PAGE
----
There's always fear. For me, most often, it's the fear of humiliation. Will I be exposed as a fool, a fraud. Will people come, and thereby validate me. Petty, human worries. On the good nights, I get past that and the good stuff happens.
Thursday. What gives me hope, almost always, is conversations with young people. Duke University, a seminar on grief and grieving. The students have read an excerpt of HEADLONG, cobbled-together sections in which Nick struggles to care for his dying and difficult father Thomas. To determine how much he can give to a man who gave little to him; to a relationship that is an ongoing and ever-present ache.
"I have zero sympathy for Nick," says Lauren. "He is SO cold. The man is dying and Nick can't put aside whatever issues he has to just be kind, be loving."
"I totally disagree," says Elena. "Thomas was never a father to him. How can you expect someone to give back in a relationship when you never gave? Besides, if Nick is cold, it's on the surface. Trying not to feel so he doesn't get hurt more. I get it."
And, ten minutes into a class where the author is sitting in the room, a potential albatross, these freshmen are deep into a discussion about love and loyalty, duty and distance. At one point, they turn to ask me what I think: how I'm taking their very honest discussion.
"I'm honored," I say. "Thrilled. Nick is alive to you."
Fast forward. Friday night. Jehanne's living room after the reading at The Regulator Bookshop. There's maybe eight or nine of us who have migrated from a lengthy discussion at the bookshop about activism and faith and constructive anger to Jehanne's house for wine and food and more talk . And I'm learning about a movement in North Carolina. Moral Mondays, weekly demonstrations to protest legislative changes to undo the social safety net – cuts to unemployment benefits, rejection of Federal Medicaid enhancements. Jill has gotten herself arrested, as a way to make herself heard that this matters to her. And the question comes up, why are you down there every Monday? And she thinks about it, and shrugs, and offers words in a tone that suggest she doesn't think they're an answer but that are, for her, an urgent call: "I have to DO something," she says. "I can't just sit by."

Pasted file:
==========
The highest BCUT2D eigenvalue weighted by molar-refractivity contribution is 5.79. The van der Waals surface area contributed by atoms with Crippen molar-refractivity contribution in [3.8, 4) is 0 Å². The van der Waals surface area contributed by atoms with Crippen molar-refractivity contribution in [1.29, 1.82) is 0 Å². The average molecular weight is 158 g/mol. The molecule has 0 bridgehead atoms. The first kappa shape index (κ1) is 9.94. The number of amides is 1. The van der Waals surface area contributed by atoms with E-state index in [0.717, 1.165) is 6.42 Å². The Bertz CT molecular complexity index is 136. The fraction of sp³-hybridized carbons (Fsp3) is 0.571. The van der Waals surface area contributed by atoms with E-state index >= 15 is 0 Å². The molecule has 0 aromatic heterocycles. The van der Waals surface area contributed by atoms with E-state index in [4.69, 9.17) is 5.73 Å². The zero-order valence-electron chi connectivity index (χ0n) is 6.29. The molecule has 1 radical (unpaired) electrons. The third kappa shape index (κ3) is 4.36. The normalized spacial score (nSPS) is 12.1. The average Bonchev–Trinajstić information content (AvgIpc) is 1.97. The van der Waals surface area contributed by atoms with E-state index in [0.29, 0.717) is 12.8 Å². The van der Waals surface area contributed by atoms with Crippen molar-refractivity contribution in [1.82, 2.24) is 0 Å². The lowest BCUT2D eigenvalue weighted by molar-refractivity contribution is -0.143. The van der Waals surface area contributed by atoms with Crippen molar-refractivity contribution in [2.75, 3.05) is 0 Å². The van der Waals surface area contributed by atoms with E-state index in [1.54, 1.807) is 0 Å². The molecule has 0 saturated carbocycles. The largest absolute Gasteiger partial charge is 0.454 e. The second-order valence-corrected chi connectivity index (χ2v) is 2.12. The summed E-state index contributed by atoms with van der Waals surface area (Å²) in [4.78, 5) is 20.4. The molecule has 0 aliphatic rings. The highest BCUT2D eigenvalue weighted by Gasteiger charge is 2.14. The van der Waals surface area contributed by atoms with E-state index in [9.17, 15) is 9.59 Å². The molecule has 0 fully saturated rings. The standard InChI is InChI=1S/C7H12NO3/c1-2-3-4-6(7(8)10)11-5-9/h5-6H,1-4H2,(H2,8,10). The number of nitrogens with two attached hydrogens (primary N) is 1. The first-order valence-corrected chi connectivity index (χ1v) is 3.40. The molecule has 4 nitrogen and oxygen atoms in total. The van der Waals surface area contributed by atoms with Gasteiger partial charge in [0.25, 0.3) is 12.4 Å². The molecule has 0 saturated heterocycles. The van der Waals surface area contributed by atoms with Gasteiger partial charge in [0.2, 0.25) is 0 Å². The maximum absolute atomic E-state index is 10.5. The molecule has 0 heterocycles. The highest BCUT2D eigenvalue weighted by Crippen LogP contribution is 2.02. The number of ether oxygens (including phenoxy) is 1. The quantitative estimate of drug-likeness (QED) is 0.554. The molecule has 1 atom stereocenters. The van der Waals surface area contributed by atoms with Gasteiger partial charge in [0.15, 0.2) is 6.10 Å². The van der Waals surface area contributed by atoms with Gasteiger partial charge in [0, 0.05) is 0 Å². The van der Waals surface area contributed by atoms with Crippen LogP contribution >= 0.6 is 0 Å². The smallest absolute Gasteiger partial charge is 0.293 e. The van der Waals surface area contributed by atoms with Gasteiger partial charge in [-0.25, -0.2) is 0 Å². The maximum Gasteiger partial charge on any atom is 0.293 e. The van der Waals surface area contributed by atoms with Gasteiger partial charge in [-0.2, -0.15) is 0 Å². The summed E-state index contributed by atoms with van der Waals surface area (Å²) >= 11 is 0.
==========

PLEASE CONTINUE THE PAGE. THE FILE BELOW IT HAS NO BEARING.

Saturday. Jehanne and I go for a hike and check out a town called Saxapahaw, about an hour from Durham, where she's read about a local business – the Saxapahaw General Store – that's serving as a community gathering place. It sounds great. And it is. Outside, "share baskets," where folks leave anything extra or extraneous they may have – I see canned food, towels, a flannel shirt – and/or take anything they might need. Inside, all kinds of people - farmers, bikers, tourists, neo-hippies. The young and pierced, the aged and stooped. And great, locally sourced organic foods. Music on Saturday nights.
"Come on by some night," the owner says to us on our way out after one of the best post-hike burgers either Jehanne or I have ever eaten.
That night, we go to see the movie documentary "Inequality for All," a tour de force featuring Robert Reich, who's now officially a hero of mine. As we're leaving, Jehanne says, "Well, that was a perfect movie to see this weekend." Yup. And I'm thinking about my favorite moment in the movie, where Reich talks about why he's now teaching, and basically it's the opportunity to talk with – to be around – young people, to encourage them as they think about how they want to engage the world. How he believes they will change their communities and, just maybe, the world. Seeds of possibility.